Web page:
Libraries throughout the country make a concerted effort to reach their local teen audience. By fostering a lifelong love of learning, reading and libraries, our young people are empowered to discover what they may not have found elsewhere, to learn something new and to feel welcomed and appreciated.
How is this accomplished at the library?
First, let’s talk about space. I’m going to admit it’s tough walking over to the teen area and asking adults to leave. In the middle of the day. When no teens are visible. But that is the beauty of a dedicated space for teens. It is theirs. Adults and little kids aren’t supposed to be there. It is one corner of a 42,800-square-foot building they can claim as their own.
Why do we ask adults to leave the space in the middle of the day? Because the mere presence of an adult can turn some teens away. I have seen it with my own eyes! Teens visit the library all day long. Home-schooled teens use the space to browse and study. Teens in school arrive during lunch to pick up a book or after school to meet with friends. Groups meet to work on projects or do homework. By providing a dedicated teen area, we are letting our young people know they are part of our community, with equal access to all our resources and materials.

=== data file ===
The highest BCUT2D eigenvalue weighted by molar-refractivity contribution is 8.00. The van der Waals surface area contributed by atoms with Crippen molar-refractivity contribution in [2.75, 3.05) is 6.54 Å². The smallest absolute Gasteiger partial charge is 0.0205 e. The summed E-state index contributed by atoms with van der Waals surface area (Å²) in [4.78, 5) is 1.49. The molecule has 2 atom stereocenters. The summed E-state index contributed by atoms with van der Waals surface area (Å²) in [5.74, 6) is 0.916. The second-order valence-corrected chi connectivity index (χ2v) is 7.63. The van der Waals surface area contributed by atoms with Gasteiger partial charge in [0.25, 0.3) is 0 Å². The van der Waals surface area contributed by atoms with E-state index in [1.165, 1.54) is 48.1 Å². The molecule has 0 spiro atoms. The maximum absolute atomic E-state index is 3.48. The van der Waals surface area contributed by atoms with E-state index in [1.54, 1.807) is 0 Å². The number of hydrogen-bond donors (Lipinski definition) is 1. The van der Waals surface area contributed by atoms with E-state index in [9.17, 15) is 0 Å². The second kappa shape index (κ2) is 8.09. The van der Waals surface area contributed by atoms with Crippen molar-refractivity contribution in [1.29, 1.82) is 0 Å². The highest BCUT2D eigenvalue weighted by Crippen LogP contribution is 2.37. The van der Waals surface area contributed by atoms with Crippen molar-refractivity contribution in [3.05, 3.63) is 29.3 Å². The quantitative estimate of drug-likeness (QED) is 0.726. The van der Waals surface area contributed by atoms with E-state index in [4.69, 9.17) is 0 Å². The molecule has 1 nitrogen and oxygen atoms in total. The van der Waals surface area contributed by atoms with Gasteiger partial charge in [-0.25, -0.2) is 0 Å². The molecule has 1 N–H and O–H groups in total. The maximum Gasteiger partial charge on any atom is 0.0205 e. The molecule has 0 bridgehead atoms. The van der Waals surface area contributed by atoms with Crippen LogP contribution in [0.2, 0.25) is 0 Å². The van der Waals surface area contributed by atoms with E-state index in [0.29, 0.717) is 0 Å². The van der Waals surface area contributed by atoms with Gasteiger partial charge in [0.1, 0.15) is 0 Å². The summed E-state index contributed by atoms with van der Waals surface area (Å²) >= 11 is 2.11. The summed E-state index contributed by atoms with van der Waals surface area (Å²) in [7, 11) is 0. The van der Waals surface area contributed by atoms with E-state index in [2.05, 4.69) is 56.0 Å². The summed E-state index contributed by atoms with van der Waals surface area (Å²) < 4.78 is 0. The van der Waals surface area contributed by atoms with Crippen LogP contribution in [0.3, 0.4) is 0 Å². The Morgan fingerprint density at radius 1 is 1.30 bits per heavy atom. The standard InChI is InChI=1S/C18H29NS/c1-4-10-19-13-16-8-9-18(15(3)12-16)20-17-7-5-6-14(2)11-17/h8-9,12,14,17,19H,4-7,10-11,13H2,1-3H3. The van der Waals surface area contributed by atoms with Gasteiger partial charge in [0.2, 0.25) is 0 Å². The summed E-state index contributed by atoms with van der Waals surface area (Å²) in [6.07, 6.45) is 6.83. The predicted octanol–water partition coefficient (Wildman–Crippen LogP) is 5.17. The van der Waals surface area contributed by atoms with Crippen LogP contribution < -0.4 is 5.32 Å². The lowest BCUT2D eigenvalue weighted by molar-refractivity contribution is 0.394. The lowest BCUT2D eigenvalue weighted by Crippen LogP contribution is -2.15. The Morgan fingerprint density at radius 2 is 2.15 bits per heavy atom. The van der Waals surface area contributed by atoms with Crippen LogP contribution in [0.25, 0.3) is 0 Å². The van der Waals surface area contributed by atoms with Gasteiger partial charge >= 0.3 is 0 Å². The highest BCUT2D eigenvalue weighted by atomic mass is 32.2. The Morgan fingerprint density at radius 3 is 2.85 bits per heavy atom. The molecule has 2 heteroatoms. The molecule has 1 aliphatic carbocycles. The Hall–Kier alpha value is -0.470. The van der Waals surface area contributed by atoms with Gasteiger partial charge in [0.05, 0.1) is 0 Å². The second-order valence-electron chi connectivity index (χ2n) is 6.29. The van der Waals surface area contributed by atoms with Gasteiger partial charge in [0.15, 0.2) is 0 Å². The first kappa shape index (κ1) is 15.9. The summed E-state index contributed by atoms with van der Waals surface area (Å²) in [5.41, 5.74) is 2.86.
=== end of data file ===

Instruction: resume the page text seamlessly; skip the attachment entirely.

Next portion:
Programs are another approach to bring teens into the library. At Durango Public Library, we host a variety of events. Every other Wednesday, our team presents “T(w)een Time.” From food programs to arts and crafts and more, teens and tweens ages 11 to 17 years can drop in and try something new. We have also been working on programs geared toward teens in high school. We are finishing our inaugural “Adulting 101” series at 4 p.m. Dec. 14 with a program about Mindfulness (followed by a similar program at 6 p.m. for adults). Teens have a lot of pressure put on them these days, from grades to AP classes to extracurricular activities, and it is taking its toll on them. Here, they will learn techniques to help them ease the stress of their daily lives. I recommend checking our event calendar online or visiting your local library to discover the programs they have to offer.
One of the most significant services we provide to teens and people of all ages is the collection. Our teen collection is developed to be appealing to teens with a variety of interests. Whether you choose fantasy or sci-fi, graphic novels or contemporary fiction, a book is a great way to escape your everyday reality and find solace, comfort or adventure in the life of someone else, real or imagined.
Space, programs and collections are intentionally designed to welcome teens into the library. Check out your local library and see what is offered to this dynamic group of young people, and please feel free to ask us questions about what we have to offer.
Sandy Irwin is library director at Durango Public Library.